Today, it doesn’t take a brain surgeon to realize living without God has become a societal trend.  If you listen to the words of an average conversations, absorb the lyrics of blaring music passing by or see the lack of joy in people’s faces, God is no where to be found.  Its no wonder that desperate souls keep looking for love in all the wrong places, void of progress and peace.  I’m not sure what people are waiting for, yet God has his perfect timing, Ecclesiastes 3.  In these last days, may prodigal sons and daughters come home soon before its too late to return to the living God.

by Jay Mankus

Hyperreality

Candy bars that can dance, roller coasters that make you feel like you can fly and water rides that defy the laws of gravity.  Just another day of living in America’s hyperreality.  A term used by post-modern philosophy, hyperreality hinders one’s ability from distinguishing reality from that which is manufactured.  Behind the surface of fame, glory and riches, lies empty hearts, void of true fulfillment and purpose in life.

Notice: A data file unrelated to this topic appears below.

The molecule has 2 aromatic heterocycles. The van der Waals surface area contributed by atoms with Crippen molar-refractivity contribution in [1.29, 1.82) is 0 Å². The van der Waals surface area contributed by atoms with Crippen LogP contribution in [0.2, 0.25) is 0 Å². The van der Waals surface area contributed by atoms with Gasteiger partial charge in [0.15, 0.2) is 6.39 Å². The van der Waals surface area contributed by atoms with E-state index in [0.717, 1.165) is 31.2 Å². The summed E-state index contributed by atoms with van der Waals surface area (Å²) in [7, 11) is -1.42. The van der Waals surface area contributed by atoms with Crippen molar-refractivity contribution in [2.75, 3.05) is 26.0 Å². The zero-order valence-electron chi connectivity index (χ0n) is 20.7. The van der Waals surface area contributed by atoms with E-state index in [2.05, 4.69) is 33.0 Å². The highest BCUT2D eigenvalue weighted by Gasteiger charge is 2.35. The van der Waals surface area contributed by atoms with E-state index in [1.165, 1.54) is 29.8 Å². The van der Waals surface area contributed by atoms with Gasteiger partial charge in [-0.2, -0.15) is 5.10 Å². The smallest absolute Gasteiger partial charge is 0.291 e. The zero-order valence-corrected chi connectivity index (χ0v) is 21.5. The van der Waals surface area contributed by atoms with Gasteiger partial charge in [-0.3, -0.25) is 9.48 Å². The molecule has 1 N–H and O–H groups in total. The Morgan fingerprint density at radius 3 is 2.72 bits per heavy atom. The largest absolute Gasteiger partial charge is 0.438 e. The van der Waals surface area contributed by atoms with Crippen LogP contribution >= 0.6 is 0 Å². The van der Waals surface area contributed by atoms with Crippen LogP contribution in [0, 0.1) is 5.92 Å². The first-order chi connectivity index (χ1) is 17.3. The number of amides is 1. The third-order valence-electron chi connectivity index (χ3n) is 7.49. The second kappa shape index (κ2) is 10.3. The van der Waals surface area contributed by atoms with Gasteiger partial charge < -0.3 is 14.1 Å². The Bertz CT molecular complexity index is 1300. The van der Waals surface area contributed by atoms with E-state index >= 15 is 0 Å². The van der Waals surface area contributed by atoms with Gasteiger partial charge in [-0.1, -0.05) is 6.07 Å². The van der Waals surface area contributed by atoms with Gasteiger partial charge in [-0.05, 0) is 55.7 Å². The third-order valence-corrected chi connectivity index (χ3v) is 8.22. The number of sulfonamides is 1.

Hyperreality has turned Martin Luther King Junior’s I Have a Dream message upside down.  Instead of focusing on the character of someone’s heart, society has turned their attention toward dress, fashion and image.  The Material Girl can say whatever she wants as long as her physical appearance keeps up with the Joneses.  Reality television adds to this delusion as film edits, political motives and the great puppet master pulls the strings to falsify what you see.  Once again, behind the scenes, people aren’t who they appear to be on the big screen.

Peter began to see hyperreality in his day based upon comments made in 1 Peter 2:11-12.  His solution recognizes the obvious, you can’t control the world, but you can control how you respond.  Thus, the more one is able to follow the words of Joshua 1:8 and Colossians 3:1-3, the greater one’s ability is to detect truth from fiction.  Don’t be deceived by hyperreality.  Rather, be transformed by the Word of God, Romans 12:2.

by Jay Mankus